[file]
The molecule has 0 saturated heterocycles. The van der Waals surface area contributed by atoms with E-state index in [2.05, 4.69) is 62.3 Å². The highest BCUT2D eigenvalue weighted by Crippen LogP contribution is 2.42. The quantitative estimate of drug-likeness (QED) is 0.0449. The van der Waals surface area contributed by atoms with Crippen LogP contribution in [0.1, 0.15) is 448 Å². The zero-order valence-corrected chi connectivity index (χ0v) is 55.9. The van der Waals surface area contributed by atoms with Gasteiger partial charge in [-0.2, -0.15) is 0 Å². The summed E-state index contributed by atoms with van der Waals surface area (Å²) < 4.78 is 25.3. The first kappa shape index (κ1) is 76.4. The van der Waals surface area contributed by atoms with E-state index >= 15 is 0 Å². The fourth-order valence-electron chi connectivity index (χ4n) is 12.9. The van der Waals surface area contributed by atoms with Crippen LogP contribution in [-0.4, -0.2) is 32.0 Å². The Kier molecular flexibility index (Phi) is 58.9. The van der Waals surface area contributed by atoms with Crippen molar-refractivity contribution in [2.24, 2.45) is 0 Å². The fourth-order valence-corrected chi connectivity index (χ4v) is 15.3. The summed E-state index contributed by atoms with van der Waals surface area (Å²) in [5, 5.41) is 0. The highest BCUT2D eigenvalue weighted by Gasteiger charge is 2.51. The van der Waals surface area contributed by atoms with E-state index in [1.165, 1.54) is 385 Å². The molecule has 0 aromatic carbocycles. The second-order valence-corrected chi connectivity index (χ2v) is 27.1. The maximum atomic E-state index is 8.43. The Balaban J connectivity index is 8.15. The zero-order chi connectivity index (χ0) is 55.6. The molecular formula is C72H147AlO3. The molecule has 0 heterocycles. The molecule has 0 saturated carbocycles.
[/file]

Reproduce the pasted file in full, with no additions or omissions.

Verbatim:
The molecule has 0 saturated heterocycles. The van der Waals surface area contributed by atoms with E-state index in [2.05, 4.69) is 62.3 Å². The highest BCUT2D eigenvalue weighted by Crippen LogP contribution is 2.42. The quantitative estimate of drug-likeness (QED) is 0.0449. The van der Waals surface area contributed by atoms with Crippen LogP contribution in [0.1, 0.15) is 448 Å². The zero-order valence-corrected chi connectivity index (χ0v) is 55.9. The van der Waals surface area contributed by atoms with Gasteiger partial charge in [-0.2, -0.15) is 0 Å². The summed E-state index contributed by atoms with van der Waals surface area (Å²) < 4.78 is 25.3. The first kappa shape index (κ1) is 76.4. The van der Waals surface area contributed by atoms with E-state index >= 15 is 0 Å². The fourth-order valence-electron chi connectivity index (χ4n) is 12.9. The van der Waals surface area contributed by atoms with Crippen LogP contribution in [-0.4, -0.2) is 32.0 Å². The Kier molecular flexibility index (Phi) is 58.9. The van der Waals surface area contributed by atoms with Crippen molar-refractivity contribution in [2.24, 2.45) is 0 Å². The fourth-order valence-corrected chi connectivity index (χ4v) is 15.3. The summed E-state index contributed by atoms with van der Waals surface area (Å²) in [5, 5.41) is 0. The highest BCUT2D eigenvalue weighted by Gasteiger charge is 2.51. The van der Waals surface area contributed by atoms with E-state index in [1.165, 1.54) is 385 Å². The molecule has 0 aromatic carbocycles. The second-order valence-corrected chi connectivity index (χ2v) is 27.1. The maximum atomic E-state index is 8.43. The Balaban J connectivity index is 8.15. The zero-order chi connectivity index (χ0) is 55.6. The molecular formula is C72H147AlO3. The molecule has 0 heterocycles. The molecule has 0 saturated carbocycles.